PHOENIX Defense counsel for Jodi Arias denied in closing arguments on Friday in her high-profile murder trial that she went on a meticulously planned "covert mission" to Arizona expressly to kill her ex-boyfriend and then hide her tracks.
The 32-year-old California woman could face the death penalty if convicted of killing Travis Alexander, whose body was found in the shower at his Phoenix valley home in June 2008. He was shot in the face, stabbed 27 times and his throat was slit.
Arias has admitted killing Alexander, whom she dated for several months and with whom she continued having intimate relations after their breakup. She said she killed him in self-defense after he attacked her in a rage because she dropped his camera.
Defense attorney Kirk Nurmi told the jury on Friday that Arias left a clear "paper trail" of receipts for a car she rented at the airport in Redding, California, countering the prosecution's argument that she had gone on a mission to his home in the Phoenix suburbs intending to kill him.
"You don't go to Budget rent-a-car, plop down a couple of hundred dollars and drive off with their car ... you have a driver's license and credit card information. There's a clear paper trail," Nurmi told the court.
"An airport with security cameras, and security all around ... It doesn't make any sense if you are on a covert mission," he said.
In an appeal to counter the prosecution's charges that Arias had bought gas cans and filled them up in California to mask her trip to the Phoenix suburbs to kill Alexander, Nurmi said she had kept the receipts for the items rather than tossing them.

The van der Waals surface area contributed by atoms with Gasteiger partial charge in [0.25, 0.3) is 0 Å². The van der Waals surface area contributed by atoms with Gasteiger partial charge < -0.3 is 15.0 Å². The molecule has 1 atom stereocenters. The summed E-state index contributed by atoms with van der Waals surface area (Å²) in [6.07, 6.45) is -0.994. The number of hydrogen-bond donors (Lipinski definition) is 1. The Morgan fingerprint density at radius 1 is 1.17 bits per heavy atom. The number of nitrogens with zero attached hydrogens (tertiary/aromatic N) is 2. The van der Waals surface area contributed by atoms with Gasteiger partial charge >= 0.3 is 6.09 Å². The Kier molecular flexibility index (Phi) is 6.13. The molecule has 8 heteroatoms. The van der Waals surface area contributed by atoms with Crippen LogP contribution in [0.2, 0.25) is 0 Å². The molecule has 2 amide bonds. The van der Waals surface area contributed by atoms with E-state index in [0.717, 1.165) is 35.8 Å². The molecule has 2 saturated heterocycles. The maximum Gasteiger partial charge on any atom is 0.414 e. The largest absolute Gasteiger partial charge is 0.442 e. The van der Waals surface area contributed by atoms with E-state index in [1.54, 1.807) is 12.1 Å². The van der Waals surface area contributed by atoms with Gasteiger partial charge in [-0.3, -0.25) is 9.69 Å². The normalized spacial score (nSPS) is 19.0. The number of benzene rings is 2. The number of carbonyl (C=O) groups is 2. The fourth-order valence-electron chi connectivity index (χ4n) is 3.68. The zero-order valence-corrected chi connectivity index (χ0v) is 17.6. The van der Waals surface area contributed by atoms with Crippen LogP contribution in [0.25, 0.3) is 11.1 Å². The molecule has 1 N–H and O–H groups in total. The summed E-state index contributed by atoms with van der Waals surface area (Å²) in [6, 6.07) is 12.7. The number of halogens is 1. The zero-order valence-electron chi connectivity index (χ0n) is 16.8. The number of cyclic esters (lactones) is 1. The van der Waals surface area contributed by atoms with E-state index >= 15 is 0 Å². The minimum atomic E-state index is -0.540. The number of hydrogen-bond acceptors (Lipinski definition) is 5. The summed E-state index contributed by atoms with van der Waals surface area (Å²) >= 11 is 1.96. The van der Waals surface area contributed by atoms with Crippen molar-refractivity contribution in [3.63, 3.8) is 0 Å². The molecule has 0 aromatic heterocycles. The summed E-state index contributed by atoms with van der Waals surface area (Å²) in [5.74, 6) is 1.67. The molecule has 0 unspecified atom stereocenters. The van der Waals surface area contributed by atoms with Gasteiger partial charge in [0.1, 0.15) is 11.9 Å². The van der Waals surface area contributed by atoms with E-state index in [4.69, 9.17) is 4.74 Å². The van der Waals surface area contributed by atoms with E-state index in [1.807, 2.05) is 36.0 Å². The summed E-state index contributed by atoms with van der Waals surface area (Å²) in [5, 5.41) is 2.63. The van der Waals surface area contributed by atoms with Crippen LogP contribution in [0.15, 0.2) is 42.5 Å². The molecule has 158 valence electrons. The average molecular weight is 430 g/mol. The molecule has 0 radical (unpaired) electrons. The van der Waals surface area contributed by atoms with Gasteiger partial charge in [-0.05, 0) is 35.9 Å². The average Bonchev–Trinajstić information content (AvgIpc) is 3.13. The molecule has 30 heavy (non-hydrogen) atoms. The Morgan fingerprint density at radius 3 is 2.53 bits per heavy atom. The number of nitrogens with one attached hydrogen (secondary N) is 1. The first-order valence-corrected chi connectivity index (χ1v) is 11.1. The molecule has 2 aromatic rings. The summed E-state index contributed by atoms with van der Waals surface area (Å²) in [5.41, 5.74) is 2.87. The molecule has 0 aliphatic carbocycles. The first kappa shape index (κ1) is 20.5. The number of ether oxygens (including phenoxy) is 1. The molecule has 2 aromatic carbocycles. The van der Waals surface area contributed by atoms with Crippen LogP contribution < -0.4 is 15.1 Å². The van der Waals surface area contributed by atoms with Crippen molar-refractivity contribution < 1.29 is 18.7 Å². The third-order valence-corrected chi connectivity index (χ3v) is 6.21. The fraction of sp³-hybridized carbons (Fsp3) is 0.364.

"Why would this smart woman not ... take this receipt and throw it right in the garbage can? ‘I don't want anyone to know I bought this gas can, because I'm on this covert mission.' But she didn't do that, did she?"
In closing arguments on Thursday, prosecutor Juan Martinez said Arias took the first steps in planning the murder when she stole a .25 caliber handgun - the same caliber weapon used in the slaying - that was reported missing in a burglary at her grandparents' California home.
Arias was never charged with the theft. She previously testified she shot Alexander, 30, with his own pistol, and that she only became aware of the theft after it occurred. The weapon used in the killing has never been recovered.
In an appeal to the jury on Friday, Nurmi said it "made no sense" for Arias to have stolen the gun, which led to a police report being filed, when she could have reached into the gun cabinet and removed it, or taken another more powerful, unregistered gun from her father.
"Why would she stage this burglary ... when she could have just reached in there (to the gun cabinet), or got a gun from another source?" he asked.
Nurmi said Arias arrived at Alexander's house the night before the killing, finding her lover watching videos. He asked the jury why she did not kill him then, when he had his back to her, if she was on a mission to kill him.
"You put the gun to his head and you do it. You put the knife to his throat and do it! What better time to do it? ... It doesn't make any sense."
Closing arguments were continuing.
(This story has been refiled to remove additional word in paragraph six)
(Editing by Cynthia Johnston and Vicki Allen)